In our previous post we set out some of the key economic principles to consider when valuing different assets during divorce to determine whether all assets are created equal. In this post, we will walk through how these principles affect typical choices in a divorce.
The asset most spouses fight over tends to be the marital home, not only for sentimental reasons but also because of its value. Let’s assume a house has net equity of $100,000, and that a spouse can either keep the house and pay the other spouse $50,000 in cash or in trade through another asset. How do we know this would be a good trade?
First, we have to think about the present value of the home. The house in this sense is an asset on paper only; in reality, it is a place to live that comes with a cost (a mortgage, plus taxes and insurance), additional costs (upkeep and maintenance) and marginal benefits (residence, tax benefits for mortgage interest deduction). So, while today the house may be worth $100,000, you have to be able to make all of the payments associated with owning this asset. Also, the actual value of the home in the future is not simply the future sale price – it is that price minus all monies spent to make the house sellable, including additions or renovations, and less the rate of inflation and less capital gains taxes and commission at sale. Unless the house will grow in excess of the rate of inflation but estimated annual maintenance costs, the house will actually lose money. Most spouses when thinking about keeping the house do not think about the house in these economic terms, and often regret it later that they did not factor in its actual present value.
Second, what is the present value of the other asset? If it is cash, $50,000 is very valuable as an asset, as you can receive it tax free and do with it what you please – spend it, invest it, or a combination of both. If it is an investment such as stocks or an IRA, the present value is the asset less the tax consequences of liquidating immediately. So, it may seem cash is preferable to the investment. But that depends on the type of investment and when you intend to use it. If the $50,000 represents a portion of an IRA, you will not have any tax consequences from a rollover, but you will have tax consequences when you begin receiving benefits. If you wait 20 years to begin receiving benefits, it is likely the growth in the gross value of the asset will exceed losses due to inflation and taxes; however, if you wait only 5 years to begin receiving benefits, you probably will suffer a net loss.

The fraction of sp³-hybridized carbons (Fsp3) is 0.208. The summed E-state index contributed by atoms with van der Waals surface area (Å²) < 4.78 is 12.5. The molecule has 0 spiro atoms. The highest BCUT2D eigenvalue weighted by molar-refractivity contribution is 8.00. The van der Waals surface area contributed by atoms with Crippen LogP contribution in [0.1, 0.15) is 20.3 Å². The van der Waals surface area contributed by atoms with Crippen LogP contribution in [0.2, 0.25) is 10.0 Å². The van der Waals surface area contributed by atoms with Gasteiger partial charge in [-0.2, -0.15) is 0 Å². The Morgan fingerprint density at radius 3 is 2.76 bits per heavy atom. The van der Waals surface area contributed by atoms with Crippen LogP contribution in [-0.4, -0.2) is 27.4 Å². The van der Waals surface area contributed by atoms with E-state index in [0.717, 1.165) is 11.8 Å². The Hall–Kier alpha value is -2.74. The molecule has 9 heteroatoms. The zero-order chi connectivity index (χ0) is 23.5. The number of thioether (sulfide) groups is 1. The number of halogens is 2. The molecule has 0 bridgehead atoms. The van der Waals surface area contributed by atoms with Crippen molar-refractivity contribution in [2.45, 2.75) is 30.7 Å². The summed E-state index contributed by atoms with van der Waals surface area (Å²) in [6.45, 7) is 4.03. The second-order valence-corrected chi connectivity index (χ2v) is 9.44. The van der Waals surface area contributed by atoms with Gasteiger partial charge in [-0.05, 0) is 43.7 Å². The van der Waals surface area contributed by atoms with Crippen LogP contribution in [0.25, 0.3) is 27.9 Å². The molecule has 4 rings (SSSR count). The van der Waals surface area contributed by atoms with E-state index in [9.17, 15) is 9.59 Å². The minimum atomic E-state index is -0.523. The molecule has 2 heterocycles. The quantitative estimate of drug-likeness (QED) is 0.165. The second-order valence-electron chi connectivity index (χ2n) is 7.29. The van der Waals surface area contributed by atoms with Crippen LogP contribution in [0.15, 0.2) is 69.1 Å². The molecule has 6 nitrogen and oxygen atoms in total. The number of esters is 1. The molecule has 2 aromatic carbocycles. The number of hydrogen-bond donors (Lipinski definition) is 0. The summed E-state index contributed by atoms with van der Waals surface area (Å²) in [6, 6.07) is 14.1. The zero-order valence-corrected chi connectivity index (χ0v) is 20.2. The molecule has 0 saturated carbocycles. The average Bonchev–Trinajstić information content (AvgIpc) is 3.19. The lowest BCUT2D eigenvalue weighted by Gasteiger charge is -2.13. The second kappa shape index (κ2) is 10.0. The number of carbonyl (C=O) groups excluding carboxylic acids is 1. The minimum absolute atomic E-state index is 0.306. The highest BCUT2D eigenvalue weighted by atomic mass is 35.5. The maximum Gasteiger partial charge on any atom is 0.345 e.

Third, what is the opportunity cost involved? If you give up the house, you need to find another residence. How much will that cost? Will it be where you want to reside? Subjectively how important is it to stay in the marital residence? If you give up the cash, what would you have done with that cash – invest or pay off debt? If you give up a retirement fund, how much would you truly lose based on when you would begin receiving benefits? These calculations are case dependent but very quantifiable, and you can determine whether giving up the house or giving up the investment makes better sense.
The bottom line is that all assets are not created equal because of present value, taxes, opportunity costs and utilization. Only when you evaluate the choices of assets in this full extent can you truly determine what you stand to gain or lose by a given choice.
If you have questions about asset valuation and divorce, contact us – we can help.